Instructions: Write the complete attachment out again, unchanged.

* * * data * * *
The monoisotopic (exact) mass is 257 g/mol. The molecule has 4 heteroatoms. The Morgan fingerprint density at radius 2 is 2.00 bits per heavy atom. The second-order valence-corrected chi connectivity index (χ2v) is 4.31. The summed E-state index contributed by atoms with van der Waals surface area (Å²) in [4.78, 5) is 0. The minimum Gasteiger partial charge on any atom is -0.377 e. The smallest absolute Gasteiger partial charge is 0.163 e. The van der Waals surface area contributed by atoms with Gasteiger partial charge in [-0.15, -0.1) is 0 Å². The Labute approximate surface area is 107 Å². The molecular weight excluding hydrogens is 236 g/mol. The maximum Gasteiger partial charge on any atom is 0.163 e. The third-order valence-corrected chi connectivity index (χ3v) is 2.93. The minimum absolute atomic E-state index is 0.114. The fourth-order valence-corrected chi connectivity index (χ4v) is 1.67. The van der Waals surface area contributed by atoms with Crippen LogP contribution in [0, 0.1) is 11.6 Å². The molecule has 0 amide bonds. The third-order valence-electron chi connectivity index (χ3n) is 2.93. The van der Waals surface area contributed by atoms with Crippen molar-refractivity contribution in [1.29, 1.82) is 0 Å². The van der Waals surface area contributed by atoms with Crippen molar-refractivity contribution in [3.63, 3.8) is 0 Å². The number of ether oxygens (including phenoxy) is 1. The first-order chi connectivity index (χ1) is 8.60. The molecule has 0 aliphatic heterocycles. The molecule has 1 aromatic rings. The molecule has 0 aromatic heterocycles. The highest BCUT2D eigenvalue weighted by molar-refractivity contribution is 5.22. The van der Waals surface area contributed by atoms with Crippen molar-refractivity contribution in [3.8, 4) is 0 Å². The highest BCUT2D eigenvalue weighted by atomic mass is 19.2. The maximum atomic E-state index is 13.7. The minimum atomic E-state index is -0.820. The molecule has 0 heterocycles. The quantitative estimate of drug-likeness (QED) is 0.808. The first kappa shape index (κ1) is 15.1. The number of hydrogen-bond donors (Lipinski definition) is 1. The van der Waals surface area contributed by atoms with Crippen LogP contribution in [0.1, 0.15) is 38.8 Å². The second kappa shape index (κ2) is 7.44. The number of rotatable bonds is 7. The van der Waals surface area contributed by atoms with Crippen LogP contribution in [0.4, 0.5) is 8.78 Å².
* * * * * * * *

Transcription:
The monoisotopic (exact) mass is 257 g/mol. The molecule has 4 heteroatoms. The Morgan fingerprint density at radius 2 is 2.00 bits per heavy atom. The second-order valence-corrected chi connectivity index (χ2v) is 4.31. The summed E-state index contributed by atoms with van der Waals surface area (Å²) in [4.78, 5) is 0. The minimum Gasteiger partial charge on any atom is -0.377 e. The smallest absolute Gasteiger partial charge is 0.163 e. The van der Waals surface area contributed by atoms with Gasteiger partial charge in [-0.15, -0.1) is 0 Å². The Labute approximate surface area is 107 Å². The molecular weight excluding hydrogens is 236 g/mol. The maximum Gasteiger partial charge on any atom is 0.163 e. The third-order valence-corrected chi connectivity index (χ3v) is 2.93. The minimum absolute atomic E-state index is 0.114. The fourth-order valence-corrected chi connectivity index (χ4v) is 1.67. The van der Waals surface area contributed by atoms with Crippen LogP contribution in [0, 0.1) is 11.6 Å². The molecule has 0 amide bonds. The third-order valence-electron chi connectivity index (χ3n) is 2.93. The van der Waals surface area contributed by atoms with Crippen molar-refractivity contribution in [1.29, 1.82) is 0 Å². The van der Waals surface area contributed by atoms with Crippen molar-refractivity contribution in [3.63, 3.8) is 0 Å². The number of ether oxygens (including phenoxy) is 1. The first-order chi connectivity index (χ1) is 8.60. The molecule has 0 aliphatic heterocycles. The molecule has 1 aromatic rings. The molecule has 0 aromatic heterocycles. The highest BCUT2D eigenvalue weighted by molar-refractivity contribution is 5.22. The van der Waals surface area contributed by atoms with Crippen molar-refractivity contribution in [3.8, 4) is 0 Å². The highest BCUT2D eigenvalue weighted by atomic mass is 19.2. The maximum atomic E-state index is 13.7. The minimum atomic E-state index is -0.820. The molecule has 0 heterocycles. The quantitative estimate of drug-likeness (QED) is 0.808. The first kappa shape index (κ1) is 15.1. The number of hydrogen-bond donors (Lipinski definition) is 1. The van der Waals surface area contributed by atoms with Crippen LogP contribution in [0.1, 0.15) is 38.8 Å². The second kappa shape index (κ2) is 7.44. The number of rotatable bonds is 7. The van der Waals surface area contributed by atoms with Crippen LogP contribution in [0.4, 0.5) is 8.78 Å².